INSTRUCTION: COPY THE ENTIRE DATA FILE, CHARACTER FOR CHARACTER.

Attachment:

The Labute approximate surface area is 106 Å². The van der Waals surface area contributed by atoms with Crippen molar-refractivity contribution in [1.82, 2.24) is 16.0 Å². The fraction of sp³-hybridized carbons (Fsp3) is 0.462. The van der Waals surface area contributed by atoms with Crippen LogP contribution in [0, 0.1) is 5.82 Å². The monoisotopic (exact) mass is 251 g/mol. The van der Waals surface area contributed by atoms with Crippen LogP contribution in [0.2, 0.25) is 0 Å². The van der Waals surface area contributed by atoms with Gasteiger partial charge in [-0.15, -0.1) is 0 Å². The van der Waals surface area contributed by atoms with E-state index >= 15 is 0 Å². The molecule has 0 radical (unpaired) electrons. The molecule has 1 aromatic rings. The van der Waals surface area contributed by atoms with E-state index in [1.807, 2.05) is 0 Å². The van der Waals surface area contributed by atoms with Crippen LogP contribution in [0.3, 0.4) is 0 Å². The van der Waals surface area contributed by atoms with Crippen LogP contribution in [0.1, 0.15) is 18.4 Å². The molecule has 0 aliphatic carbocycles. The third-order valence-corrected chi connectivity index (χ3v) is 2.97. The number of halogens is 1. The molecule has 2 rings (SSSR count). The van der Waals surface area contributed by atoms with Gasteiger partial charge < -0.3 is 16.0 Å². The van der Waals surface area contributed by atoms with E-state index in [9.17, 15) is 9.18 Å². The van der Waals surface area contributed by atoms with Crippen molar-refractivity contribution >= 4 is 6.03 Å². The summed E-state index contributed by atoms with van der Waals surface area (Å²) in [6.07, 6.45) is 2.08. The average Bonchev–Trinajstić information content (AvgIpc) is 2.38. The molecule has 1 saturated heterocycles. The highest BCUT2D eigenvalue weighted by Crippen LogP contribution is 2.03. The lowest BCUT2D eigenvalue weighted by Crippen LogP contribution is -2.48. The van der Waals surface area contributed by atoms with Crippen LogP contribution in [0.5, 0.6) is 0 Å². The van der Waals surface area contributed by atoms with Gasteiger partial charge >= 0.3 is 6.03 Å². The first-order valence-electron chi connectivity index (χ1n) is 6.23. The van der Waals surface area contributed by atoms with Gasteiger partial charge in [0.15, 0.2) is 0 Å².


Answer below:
The Labute approximate surface area is 106 Å². The van der Waals surface area contributed by atoms with Crippen molar-refractivity contribution in [1.82, 2.24) is 16.0 Å². The fraction of sp³-hybridized carbons (Fsp3) is 0.462. The van der Waals surface area contributed by atoms with Crippen LogP contribution in [0, 0.1) is 5.82 Å². The monoisotopic (exact) mass is 251 g/mol. The van der Waals surface area contributed by atoms with Crippen LogP contribution in [0.2, 0.25) is 0 Å². The van der Waals surface area contributed by atoms with Gasteiger partial charge in [-0.15, -0.1) is 0 Å². The van der Waals surface area contributed by atoms with E-state index >= 15 is 0 Å². The molecule has 0 radical (unpaired) electrons. The molecule has 1 aromatic rings. The van der Waals surface area contributed by atoms with E-state index in [1.807, 2.05) is 0 Å². The van der Waals surface area contributed by atoms with Crippen LogP contribution in [0.3, 0.4) is 0 Å². The van der Waals surface area contributed by atoms with Crippen LogP contribution in [0.1, 0.15) is 18.4 Å². The molecule has 0 aliphatic carbocycles. The third-order valence-corrected chi connectivity index (χ3v) is 2.97. The number of halogens is 1. The molecule has 2 rings (SSSR count). The van der Waals surface area contributed by atoms with Gasteiger partial charge < -0.3 is 16.0 Å². The van der Waals surface area contributed by atoms with E-state index in [9.17, 15) is 9.18 Å². The van der Waals surface area contributed by atoms with Crippen molar-refractivity contribution >= 4 is 6.03 Å². The summed E-state index contributed by atoms with van der Waals surface area (Å²) in [6.07, 6.45) is 2.08. The average Bonchev–Trinajstić information content (AvgIpc) is 2.38. The molecule has 1 saturated heterocycles. The highest BCUT2D eigenvalue weighted by Crippen LogP contribution is 2.03. The lowest BCUT2D eigenvalue weighted by Crippen LogP contribution is -2.48. The van der Waals surface area contributed by atoms with Crippen LogP contribution in [0.5, 0.6) is 0 Å². The van der Waals surface area contributed by atoms with Gasteiger partial charge >= 0.3 is 6.03 Å². The first-order valence-electron chi connectivity index (χ1n) is 6.23. The van der Waals surface area contributed by atoms with Gasteiger partial charge in [0.15, 0.2) is 0 Å².